For a long time, companies concentrated on stability in their S&OP process. This focus is now shifting to flexibility and changeability. However, without a clear course, you will not be able to respond effectively to the new demands and wishes of customers and suppliers or major changes in technology and regulations. Striking that balance is not easy, not easy at all!
This blog will outline 5 leadership commitments to avoid common failures in implementing an S&OP process.
#1 COMMIT TO THE S&OP PROCESS.
S&OP is like building a house – it needs a solid foundation. And if the proper foundation work is not carried out at the beginning, challenges down the line can prove impossible to resolve. This means major organizational change needs to be done.
The changes involve:
· establishing the framework for S&OP
· getting the right team together
· senior management participation in the process
These changes need to be anchored in performance measurements and reward structures to ensure that they align with the overall company plan. As part of the commitment to the planning process, company leadership must force the resolution of trade-offs between functions prior to approving plans. S&OP provides a transparent basis for resolving these conflicts. One of the benefits of S&OP is being able to run the business to one set of numbers. Whereby Sales & Marketing and Production & Finance all agree on anticipated sales and the company’s ability to meet those sales. Company leadership should lead the cultural change to make that happen.
#2 INCORPORATE S&OP INTO YOUR BUSINESS STRATEGIC PLANNING.
Company leadership must be actively involved in the S&OP process. Which should be directly related to the strategic plans for the company. They must ensure those insights gained from the S&OP process are used to drive long-term planning and ensure operational plans contribute to strategic goals.
#3 UNDERSTAND S&OP IS PLANNING, NOT SCHEDULING.
A common mistake is to focus too much on near-term scheduling challenges. And not enough on the planning decisions that are the actual reason for the scheduling headaches. The Sales & Operations plan represents the leadership team’s decision on how demand and supply need to be balanced. This may include tough decisions for when they are not balanced. Like postponing the promotion that was already in preparation for weeks. Schedules should be made after these decisions are taken. Mix up planning and scheduling too much and neither the plan nor the schedule will ever converge. S&OP decisions are about the company’s profit and loss and strategy. Scheduling is about operational execution.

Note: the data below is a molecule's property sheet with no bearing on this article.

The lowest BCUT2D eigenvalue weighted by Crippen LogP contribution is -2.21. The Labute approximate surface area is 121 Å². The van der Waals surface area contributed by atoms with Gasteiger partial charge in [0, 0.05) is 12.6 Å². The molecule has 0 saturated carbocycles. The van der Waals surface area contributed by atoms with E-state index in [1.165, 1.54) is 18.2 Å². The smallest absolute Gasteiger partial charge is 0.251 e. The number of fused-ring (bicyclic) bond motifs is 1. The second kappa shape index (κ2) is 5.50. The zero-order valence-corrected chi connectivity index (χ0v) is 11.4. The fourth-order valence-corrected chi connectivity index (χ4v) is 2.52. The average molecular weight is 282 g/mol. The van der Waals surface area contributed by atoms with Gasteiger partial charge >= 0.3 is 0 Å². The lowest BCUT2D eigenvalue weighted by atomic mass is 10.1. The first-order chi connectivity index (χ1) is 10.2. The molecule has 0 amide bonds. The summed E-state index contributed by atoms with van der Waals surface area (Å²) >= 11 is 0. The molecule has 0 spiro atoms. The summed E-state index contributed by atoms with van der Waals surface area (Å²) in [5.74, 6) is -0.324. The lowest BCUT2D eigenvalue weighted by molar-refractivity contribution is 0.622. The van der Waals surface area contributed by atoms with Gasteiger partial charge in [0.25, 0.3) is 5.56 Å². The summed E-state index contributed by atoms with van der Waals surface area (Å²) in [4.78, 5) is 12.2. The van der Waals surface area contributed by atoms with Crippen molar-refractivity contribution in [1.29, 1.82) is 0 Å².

#4 ALL FUNCTIONAL AREAS MUST AGREE ON THE NUMBERS
Make your business fact based. Representing the company plan in money, units and warehouse utilization is a challenge that can be overcome. Small inaccuracies are no reason to drop this obvious requirement. Leadership must insist that functional areas trust the numbers. Or work on the numbers to get them right. It is the only way to get the focus on where it should be, which is the company’s overall profit. S&OP plans should be tracked against the budget. One does not make sense without the other.
Once collaboration between leadership levels of the functional areas is developed and together agreed on the numbers, it can be translated into detailed plans that are in line with top-level expectations. This results in a set of common goals, improved communication, and transparent systems. The operations plan should be in complete agreement with the other functional plans that make up the business plan. Company leadership must foster this integration and collaboration.
#5 REPEATEDLY REVIEW THE S&OP PLAN
A frequently made mistake is that the Company Leadership is only involved in setting up the S&OP and its team and then step back. Experience shows that the value is only released with continued commitment. Company Leadership needs to stay involved to maintain focus on the common goals and best result for the overall business. Cross-functional collaboration must be maintained and celebrated. There is a stronger tendency to drift apart than to stay together. A successful supply chain focused company understands that S&OP is a journey, not a destination.
by Uneco de Meester & Nadine Lucas